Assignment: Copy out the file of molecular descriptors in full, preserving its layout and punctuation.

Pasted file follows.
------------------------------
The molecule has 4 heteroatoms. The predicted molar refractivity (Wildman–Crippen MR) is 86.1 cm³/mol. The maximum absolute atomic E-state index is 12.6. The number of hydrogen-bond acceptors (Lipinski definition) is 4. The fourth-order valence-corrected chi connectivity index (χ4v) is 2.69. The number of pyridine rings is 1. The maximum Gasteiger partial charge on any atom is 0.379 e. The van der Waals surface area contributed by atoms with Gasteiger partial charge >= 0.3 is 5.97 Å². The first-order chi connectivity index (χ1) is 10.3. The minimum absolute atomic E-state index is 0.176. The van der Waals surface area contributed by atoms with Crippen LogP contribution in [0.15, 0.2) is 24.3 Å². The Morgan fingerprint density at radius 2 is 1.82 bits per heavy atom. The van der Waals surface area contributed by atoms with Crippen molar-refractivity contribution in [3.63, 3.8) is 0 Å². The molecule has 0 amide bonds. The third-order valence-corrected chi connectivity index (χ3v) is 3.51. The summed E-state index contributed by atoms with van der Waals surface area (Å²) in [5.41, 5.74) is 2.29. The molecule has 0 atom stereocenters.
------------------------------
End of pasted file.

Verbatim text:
The molecule has 4 heteroatoms. The predicted molar refractivity (Wildman–Crippen MR) is 86.1 cm³/mol. The maximum absolute atomic E-state index is 12.6. The number of hydrogen-bond acceptors (Lipinski definition) is 4. The fourth-order valence-corrected chi connectivity index (χ4v) is 2.69. The number of pyridine rings is 1. The maximum Gasteiger partial charge on any atom is 0.379 e. The van der Waals surface area contributed by atoms with Gasteiger partial charge >= 0.3 is 5.97 Å². The first-order chi connectivity index (χ1) is 10.3. The minimum absolute atomic E-state index is 0.176. The van der Waals surface area contributed by atoms with Crippen LogP contribution in [0.15, 0.2) is 24.3 Å². The Morgan fingerprint density at radius 2 is 1.82 bits per heavy atom. The van der Waals surface area contributed by atoms with Crippen molar-refractivity contribution in [3.63, 3.8) is 0 Å². The molecule has 0 amide bonds. The third-order valence-corrected chi connectivity index (χ3v) is 3.51. The summed E-state index contributed by atoms with van der Waals surface area (Å²) in [5.41, 5.74) is 2.29. The molecule has 0 atom stereocenters.